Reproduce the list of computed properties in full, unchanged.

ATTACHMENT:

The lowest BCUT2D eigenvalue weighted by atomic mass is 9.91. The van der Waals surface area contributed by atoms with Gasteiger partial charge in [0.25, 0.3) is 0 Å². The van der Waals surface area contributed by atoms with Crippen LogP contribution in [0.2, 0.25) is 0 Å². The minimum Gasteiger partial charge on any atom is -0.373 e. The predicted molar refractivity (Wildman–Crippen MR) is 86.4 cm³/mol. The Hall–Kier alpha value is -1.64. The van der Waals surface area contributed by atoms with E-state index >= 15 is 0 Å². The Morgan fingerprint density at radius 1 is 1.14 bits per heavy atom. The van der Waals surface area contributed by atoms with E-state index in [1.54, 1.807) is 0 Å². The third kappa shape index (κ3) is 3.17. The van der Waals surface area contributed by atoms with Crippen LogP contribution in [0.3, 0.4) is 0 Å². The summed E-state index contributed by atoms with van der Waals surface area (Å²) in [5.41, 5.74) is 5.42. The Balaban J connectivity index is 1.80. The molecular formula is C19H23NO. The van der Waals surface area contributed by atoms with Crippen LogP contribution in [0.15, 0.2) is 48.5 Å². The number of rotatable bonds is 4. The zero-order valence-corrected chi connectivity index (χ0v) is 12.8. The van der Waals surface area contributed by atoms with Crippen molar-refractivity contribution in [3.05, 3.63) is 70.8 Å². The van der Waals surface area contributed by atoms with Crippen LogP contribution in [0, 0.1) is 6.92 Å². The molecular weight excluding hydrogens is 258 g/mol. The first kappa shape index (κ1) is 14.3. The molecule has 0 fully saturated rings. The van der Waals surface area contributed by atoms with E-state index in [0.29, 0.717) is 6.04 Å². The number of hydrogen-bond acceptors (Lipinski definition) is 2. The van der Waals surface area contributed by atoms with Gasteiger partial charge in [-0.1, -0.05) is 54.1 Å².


The lowest BCUT2D eigenvalue weighted by atomic mass is 9.91. The van der Waals surface area contributed by atoms with Gasteiger partial charge in [0.25, 0.3) is 0 Å². The van der Waals surface area contributed by atoms with Crippen LogP contribution in [0.2, 0.25) is 0 Å². The minimum Gasteiger partial charge on any atom is -0.373 e. The predicted molar refractivity (Wildman–Crippen MR) is 86.4 cm³/mol. The Hall–Kier alpha value is -1.64. The van der Waals surface area contributed by atoms with E-state index >= 15 is 0 Å². The Morgan fingerprint density at radius 1 is 1.14 bits per heavy atom. The van der Waals surface area contributed by atoms with E-state index in [1.54, 1.807) is 0 Å². The third kappa shape index (κ3) is 3.17. The van der Waals surface area contributed by atoms with Crippen LogP contribution in [0.3, 0.4) is 0 Å². The summed E-state index contributed by atoms with van der Waals surface area (Å²) in [5.41, 5.74) is 5.42. The Balaban J connectivity index is 1.80. The molecular formula is C19H23NO. The van der Waals surface area contributed by atoms with Crippen LogP contribution in [0.15, 0.2) is 48.5 Å². The number of rotatable bonds is 4. The zero-order valence-corrected chi connectivity index (χ0v) is 12.8. The van der Waals surface area contributed by atoms with Crippen molar-refractivity contribution in [3.05, 3.63) is 70.8 Å². The van der Waals surface area contributed by atoms with Crippen LogP contribution in [0, 0.1) is 6.92 Å². The molecular weight excluding hydrogens is 258 g/mol. The first kappa shape index (κ1) is 14.3. The molecule has 0 fully saturated rings. The van der Waals surface area contributed by atoms with E-state index in [0.29, 0.717) is 6.04 Å². The number of hydrogen-bond acceptors (Lipinski definition) is 2. The van der Waals surface area contributed by atoms with Gasteiger partial charge in [-0.1, -0.05) is 54.1 Å².